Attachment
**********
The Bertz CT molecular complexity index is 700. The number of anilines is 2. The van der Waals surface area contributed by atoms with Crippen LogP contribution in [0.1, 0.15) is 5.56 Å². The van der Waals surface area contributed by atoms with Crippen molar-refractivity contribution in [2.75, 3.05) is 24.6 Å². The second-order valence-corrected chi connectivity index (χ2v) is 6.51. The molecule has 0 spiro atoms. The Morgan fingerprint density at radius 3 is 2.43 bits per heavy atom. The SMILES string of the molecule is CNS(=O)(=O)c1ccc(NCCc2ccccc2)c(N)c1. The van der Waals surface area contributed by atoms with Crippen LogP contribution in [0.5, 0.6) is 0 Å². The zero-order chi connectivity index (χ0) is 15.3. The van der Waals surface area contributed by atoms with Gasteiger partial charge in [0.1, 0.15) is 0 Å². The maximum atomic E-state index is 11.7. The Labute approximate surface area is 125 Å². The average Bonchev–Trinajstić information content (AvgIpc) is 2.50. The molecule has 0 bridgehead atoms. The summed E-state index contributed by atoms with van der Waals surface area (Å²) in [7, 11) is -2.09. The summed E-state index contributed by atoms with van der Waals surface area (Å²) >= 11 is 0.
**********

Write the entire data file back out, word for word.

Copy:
The Bertz CT molecular complexity index is 700. The number of anilines is 2. The van der Waals surface area contributed by atoms with Crippen LogP contribution in [0.1, 0.15) is 5.56 Å². The van der Waals surface area contributed by atoms with Crippen molar-refractivity contribution in [2.75, 3.05) is 24.6 Å². The second-order valence-corrected chi connectivity index (χ2v) is 6.51. The molecule has 0 spiro atoms. The Morgan fingerprint density at radius 3 is 2.43 bits per heavy atom. The SMILES string of the molecule is CNS(=O)(=O)c1ccc(NCCc2ccccc2)c(N)c1. The van der Waals surface area contributed by atoms with Crippen LogP contribution in [0.5, 0.6) is 0 Å². The zero-order chi connectivity index (χ0) is 15.3. The van der Waals surface area contributed by atoms with Gasteiger partial charge in [0.1, 0.15) is 0 Å². The maximum atomic E-state index is 11.7. The Labute approximate surface area is 125 Å². The average Bonchev–Trinajstić information content (AvgIpc) is 2.50. The molecule has 0 bridgehead atoms. The summed E-state index contributed by atoms with van der Waals surface area (Å²) in [7, 11) is -2.09. The summed E-state index contributed by atoms with van der Waals surface area (Å²) >= 11 is 0.